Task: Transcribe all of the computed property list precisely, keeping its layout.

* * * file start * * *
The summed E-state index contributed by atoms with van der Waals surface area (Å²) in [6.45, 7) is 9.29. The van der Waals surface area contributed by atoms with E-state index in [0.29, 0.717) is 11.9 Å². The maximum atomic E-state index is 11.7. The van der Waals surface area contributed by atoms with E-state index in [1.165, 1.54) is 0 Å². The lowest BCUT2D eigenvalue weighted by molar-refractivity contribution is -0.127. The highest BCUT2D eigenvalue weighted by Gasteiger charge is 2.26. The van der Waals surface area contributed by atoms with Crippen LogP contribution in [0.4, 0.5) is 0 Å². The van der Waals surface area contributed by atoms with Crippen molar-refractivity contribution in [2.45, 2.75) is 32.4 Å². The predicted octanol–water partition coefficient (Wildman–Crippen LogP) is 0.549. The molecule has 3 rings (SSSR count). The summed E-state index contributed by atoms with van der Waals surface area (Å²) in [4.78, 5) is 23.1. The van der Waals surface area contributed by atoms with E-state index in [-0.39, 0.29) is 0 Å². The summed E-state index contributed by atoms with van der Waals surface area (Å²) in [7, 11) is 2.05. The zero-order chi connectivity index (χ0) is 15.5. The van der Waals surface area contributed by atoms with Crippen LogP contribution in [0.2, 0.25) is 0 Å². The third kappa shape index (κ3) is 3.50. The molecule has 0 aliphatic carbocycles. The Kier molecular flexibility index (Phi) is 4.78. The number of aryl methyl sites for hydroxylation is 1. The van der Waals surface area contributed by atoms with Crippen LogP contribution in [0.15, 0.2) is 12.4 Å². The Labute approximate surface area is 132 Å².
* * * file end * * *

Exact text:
The summed E-state index contributed by atoms with van der Waals surface area (Å²) in [6.45, 7) is 9.29. The van der Waals surface area contributed by atoms with E-state index in [0.29, 0.717) is 11.9 Å². The maximum atomic E-state index is 11.7. The van der Waals surface area contributed by atoms with E-state index in [1.165, 1.54) is 0 Å². The lowest BCUT2D eigenvalue weighted by molar-refractivity contribution is -0.127. The highest BCUT2D eigenvalue weighted by Gasteiger charge is 2.26. The van der Waals surface area contributed by atoms with Crippen LogP contribution in [0.4, 0.5) is 0 Å². The van der Waals surface area contributed by atoms with Crippen molar-refractivity contribution in [2.45, 2.75) is 32.4 Å². The predicted octanol–water partition coefficient (Wildman–Crippen LogP) is 0.549. The molecule has 3 rings (SSSR count). The summed E-state index contributed by atoms with van der Waals surface area (Å²) in [4.78, 5) is 23.1. The van der Waals surface area contributed by atoms with E-state index in [-0.39, 0.29) is 0 Å². The summed E-state index contributed by atoms with van der Waals surface area (Å²) in [7, 11) is 2.05. The zero-order chi connectivity index (χ0) is 15.5. The van der Waals surface area contributed by atoms with Crippen LogP contribution in [0.2, 0.25) is 0 Å². The third kappa shape index (κ3) is 3.50. The molecule has 0 aliphatic carbocycles. The Kier molecular flexibility index (Phi) is 4.78. The number of aryl methyl sites for hydroxylation is 1. The van der Waals surface area contributed by atoms with Crippen LogP contribution in [0.15, 0.2) is 12.4 Å². The Labute approximate surface area is 132 Å².